Use the search box below to find all the environmental health trainer job listings in our job board.
An Environmental Health and Safety Trainer career allows individuals to provide ongoing teaching and training to a select group of employees in a company or a variety of audiences - in a multitude of industries. An Environmental Health and Safety Trainer role requires and includes:
- Experience in Environmental Health and Safety
- Knowledge of accident prevention, compliance regulations, First Aid/CPR, spills, food handling, WHMIS, health hazards, and other industry-specific health and safety topics
- Organize environmental health and safety training programs including the date, time, location and duration of training events
- Have knowledge of instructional design and its impact on creating effective training programs
- Train and educate new and existing employees in a particular company or various companies
- Retrain employees when industry or company best practices are updated
- Maintain organized training records for new and existing employees and ensure they are updated as required
- Honed communication and computer skills to deliver training of various media levels, which may include books, slideshows, computers programs and tutorials, classroom presentations and presentations to large groups
- Enthusiasm and adaptability to engage a variety of audiences during training sessions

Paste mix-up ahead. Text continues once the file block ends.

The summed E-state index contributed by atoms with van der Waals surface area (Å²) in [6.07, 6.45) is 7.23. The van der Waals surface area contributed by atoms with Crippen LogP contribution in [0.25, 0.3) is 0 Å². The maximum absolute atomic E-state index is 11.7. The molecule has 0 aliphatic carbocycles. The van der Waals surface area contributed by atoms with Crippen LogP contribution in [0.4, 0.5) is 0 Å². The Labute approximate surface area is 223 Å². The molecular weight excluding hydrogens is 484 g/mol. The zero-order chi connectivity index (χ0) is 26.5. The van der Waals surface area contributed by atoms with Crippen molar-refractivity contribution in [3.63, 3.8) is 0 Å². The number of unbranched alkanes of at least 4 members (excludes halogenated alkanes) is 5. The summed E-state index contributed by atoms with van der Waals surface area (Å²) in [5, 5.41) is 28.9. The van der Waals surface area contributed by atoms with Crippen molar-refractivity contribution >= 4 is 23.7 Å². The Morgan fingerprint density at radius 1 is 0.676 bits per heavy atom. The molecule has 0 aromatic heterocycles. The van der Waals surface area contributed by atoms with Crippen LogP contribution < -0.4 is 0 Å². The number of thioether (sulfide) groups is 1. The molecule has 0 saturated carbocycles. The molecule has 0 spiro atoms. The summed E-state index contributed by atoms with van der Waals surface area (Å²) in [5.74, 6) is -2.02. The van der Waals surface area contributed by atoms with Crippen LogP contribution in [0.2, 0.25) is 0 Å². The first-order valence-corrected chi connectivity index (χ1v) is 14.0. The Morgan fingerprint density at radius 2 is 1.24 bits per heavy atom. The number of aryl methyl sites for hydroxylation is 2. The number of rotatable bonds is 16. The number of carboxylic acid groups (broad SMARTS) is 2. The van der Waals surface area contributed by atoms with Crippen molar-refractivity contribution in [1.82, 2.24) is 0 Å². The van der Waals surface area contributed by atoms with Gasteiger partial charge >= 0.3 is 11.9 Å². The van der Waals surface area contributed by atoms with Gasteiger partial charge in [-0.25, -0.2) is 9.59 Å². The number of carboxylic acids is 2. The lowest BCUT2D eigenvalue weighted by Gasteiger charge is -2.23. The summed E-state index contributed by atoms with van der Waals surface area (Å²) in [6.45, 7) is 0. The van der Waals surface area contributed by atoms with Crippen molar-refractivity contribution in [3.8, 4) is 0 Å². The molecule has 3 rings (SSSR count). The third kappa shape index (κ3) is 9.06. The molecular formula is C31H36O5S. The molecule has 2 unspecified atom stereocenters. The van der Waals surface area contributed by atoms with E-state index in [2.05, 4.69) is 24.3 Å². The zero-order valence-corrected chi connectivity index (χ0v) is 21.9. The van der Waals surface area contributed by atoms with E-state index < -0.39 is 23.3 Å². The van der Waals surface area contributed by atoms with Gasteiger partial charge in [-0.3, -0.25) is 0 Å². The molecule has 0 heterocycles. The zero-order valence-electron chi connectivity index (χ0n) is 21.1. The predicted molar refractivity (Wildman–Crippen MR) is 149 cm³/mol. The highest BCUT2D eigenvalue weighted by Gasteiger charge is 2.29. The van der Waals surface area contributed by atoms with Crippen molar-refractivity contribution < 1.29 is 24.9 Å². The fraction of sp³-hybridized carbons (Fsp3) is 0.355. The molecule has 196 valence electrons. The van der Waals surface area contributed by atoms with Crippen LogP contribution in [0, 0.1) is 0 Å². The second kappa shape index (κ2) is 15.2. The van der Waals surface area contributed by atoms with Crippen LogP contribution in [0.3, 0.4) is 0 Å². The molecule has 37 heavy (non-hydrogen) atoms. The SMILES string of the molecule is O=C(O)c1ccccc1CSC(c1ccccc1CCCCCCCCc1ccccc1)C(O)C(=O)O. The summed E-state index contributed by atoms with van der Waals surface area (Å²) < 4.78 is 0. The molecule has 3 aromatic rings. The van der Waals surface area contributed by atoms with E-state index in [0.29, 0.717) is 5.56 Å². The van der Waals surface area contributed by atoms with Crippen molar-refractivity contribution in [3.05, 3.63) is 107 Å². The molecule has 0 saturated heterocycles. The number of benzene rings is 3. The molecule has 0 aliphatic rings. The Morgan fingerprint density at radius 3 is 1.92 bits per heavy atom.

- Ability to administer and evaluate students and candidates for practical and theoretical knowledge retention
- Research and understand new training programs and materials
- Demonstrate the highest levels of environmental health and safety
- Travel extensively as required to provide training to individuals, groups and companies; or train and develop within a single location
A senior level Environmental Health and Safety Trainer participates in the development of training programs and delivers specialized training in particular industries. This individual may or may not have individuals reporting to them. A senior level position requires:
- A Bachelor's degree in Environmental Science or related field
- Experience teaching adults using a variety of media including classroom environments, multimedia and computer software
- Communicate with management to provide reports on required training and training progress
- Initiate safety meetings and accurately report details of meetings
- Order workbooks and additional training materials required for training programs
- Work with facilities to provide the necessary environment, infrastructure and venue for effective training of several to hundreds of employees
- Vet software for training and professional development tracking and accreditation
- Steer the content of training programs
- Hire developers for the content of training programs, specializing in all areas of environmental health and safety